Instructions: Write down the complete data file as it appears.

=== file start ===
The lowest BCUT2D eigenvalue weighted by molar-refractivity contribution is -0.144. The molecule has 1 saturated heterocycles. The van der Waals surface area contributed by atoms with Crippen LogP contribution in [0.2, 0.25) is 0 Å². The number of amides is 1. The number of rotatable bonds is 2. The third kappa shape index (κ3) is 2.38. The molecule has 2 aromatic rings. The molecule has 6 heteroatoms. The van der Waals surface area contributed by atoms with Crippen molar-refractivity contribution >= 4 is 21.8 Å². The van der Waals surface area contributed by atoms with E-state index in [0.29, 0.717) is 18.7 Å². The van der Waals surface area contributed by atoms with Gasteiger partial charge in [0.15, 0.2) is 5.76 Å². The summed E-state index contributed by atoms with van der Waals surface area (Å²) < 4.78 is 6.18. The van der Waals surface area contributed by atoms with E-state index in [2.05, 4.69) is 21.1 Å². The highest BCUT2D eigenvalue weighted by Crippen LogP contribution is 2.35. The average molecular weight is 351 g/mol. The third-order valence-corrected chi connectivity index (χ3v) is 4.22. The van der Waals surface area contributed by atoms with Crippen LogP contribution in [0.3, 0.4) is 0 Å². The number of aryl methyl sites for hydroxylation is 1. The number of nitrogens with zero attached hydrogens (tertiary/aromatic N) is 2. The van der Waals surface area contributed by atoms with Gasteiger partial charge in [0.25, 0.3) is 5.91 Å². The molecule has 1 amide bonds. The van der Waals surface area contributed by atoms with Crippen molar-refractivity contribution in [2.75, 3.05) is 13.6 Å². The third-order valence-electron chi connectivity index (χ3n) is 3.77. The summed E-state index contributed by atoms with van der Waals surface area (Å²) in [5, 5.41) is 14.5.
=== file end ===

The lowest BCUT2D eigenvalue weighted by molar-refractivity contribution is -0.144. The molecule has 1 saturated heterocycles. The van der Waals surface area contributed by atoms with Crippen LogP contribution in [0.2, 0.25) is 0 Å². The number of amides is 1. The number of rotatable bonds is 2. The third kappa shape index (κ3) is 2.38. The molecule has 2 aromatic rings. The molecule has 6 heteroatoms. The van der Waals surface area contributed by atoms with Crippen molar-refractivity contribution >= 4 is 21.8 Å². The van der Waals surface area contributed by atoms with E-state index in [0.29, 0.717) is 18.7 Å². The van der Waals surface area contributed by atoms with Gasteiger partial charge in [0.15, 0.2) is 5.76 Å². The summed E-state index contributed by atoms with van der Waals surface area (Å²) < 4.78 is 6.18. The van der Waals surface area contributed by atoms with E-state index in [2.05, 4.69) is 21.1 Å². The highest BCUT2D eigenvalue weighted by Crippen LogP contribution is 2.35. The average molecular weight is 351 g/mol. The third-order valence-corrected chi connectivity index (χ3v) is 4.22. The van der Waals surface area contributed by atoms with Crippen LogP contribution in [0.3, 0.4) is 0 Å². The number of aryl methyl sites for hydroxylation is 1. The number of nitrogens with zero attached hydrogens (tertiary/aromatic N) is 2. The van der Waals surface area contributed by atoms with Gasteiger partial charge in [0.25, 0.3) is 5.91 Å². The molecule has 1 amide bonds. The van der Waals surface area contributed by atoms with Crippen molar-refractivity contribution in [2.75, 3.05) is 13.6 Å². The third-order valence-electron chi connectivity index (χ3n) is 3.77. The summed E-state index contributed by atoms with van der Waals surface area (Å²) in [5, 5.41) is 14.5.